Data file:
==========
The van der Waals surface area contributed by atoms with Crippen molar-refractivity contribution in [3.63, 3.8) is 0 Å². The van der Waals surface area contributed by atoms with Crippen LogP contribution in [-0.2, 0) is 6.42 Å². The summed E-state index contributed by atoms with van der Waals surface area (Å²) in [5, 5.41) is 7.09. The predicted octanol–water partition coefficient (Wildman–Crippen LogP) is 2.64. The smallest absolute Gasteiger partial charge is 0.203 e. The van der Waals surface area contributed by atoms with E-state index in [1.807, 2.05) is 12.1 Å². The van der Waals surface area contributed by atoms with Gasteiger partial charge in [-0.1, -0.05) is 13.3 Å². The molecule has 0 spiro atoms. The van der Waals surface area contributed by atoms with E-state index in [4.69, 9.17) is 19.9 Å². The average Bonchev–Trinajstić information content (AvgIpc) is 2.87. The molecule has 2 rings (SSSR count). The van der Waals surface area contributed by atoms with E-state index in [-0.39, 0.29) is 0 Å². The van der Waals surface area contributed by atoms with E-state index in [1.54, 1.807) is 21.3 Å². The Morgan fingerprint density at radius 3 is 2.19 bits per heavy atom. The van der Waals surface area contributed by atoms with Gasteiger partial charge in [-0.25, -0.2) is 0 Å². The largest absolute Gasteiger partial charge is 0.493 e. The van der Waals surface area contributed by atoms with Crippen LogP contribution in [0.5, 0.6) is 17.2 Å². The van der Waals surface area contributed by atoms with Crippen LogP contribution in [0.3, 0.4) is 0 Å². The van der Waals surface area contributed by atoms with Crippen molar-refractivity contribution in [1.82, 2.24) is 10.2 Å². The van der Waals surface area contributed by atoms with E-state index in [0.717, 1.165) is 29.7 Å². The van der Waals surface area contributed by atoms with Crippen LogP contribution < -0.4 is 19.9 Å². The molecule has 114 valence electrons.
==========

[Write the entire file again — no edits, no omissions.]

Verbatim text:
The van der Waals surface area contributed by atoms with Crippen molar-refractivity contribution in [3.63, 3.8) is 0 Å². The van der Waals surface area contributed by atoms with Crippen LogP contribution in [-0.2, 0) is 6.42 Å². The summed E-state index contributed by atoms with van der Waals surface area (Å²) in [5, 5.41) is 7.09. The predicted octanol–water partition coefficient (Wildman–Crippen LogP) is 2.64. The smallest absolute Gasteiger partial charge is 0.203 e. The van der Waals surface area contributed by atoms with E-state index in [1.807, 2.05) is 12.1 Å². The van der Waals surface area contributed by atoms with Gasteiger partial charge in [-0.1, -0.05) is 13.3 Å². The molecule has 0 spiro atoms. The van der Waals surface area contributed by atoms with E-state index in [4.69, 9.17) is 19.9 Å². The average Bonchev–Trinajstić information content (AvgIpc) is 2.87. The molecule has 2 rings (SSSR count). The van der Waals surface area contributed by atoms with E-state index in [-0.39, 0.29) is 0 Å². The van der Waals surface area contributed by atoms with E-state index in [1.54, 1.807) is 21.3 Å². The Morgan fingerprint density at radius 3 is 2.19 bits per heavy atom. The van der Waals surface area contributed by atoms with Gasteiger partial charge in [-0.25, -0.2) is 0 Å². The largest absolute Gasteiger partial charge is 0.493 e. The van der Waals surface area contributed by atoms with Crippen LogP contribution in [0.5, 0.6) is 17.2 Å². The van der Waals surface area contributed by atoms with Crippen LogP contribution in [0.3, 0.4) is 0 Å². The van der Waals surface area contributed by atoms with Crippen molar-refractivity contribution in [1.82, 2.24) is 10.2 Å². The van der Waals surface area contributed by atoms with E-state index in [0.717, 1.165) is 29.7 Å². The van der Waals surface area contributed by atoms with Crippen LogP contribution < -0.4 is 19.9 Å². The molecule has 114 valence electrons.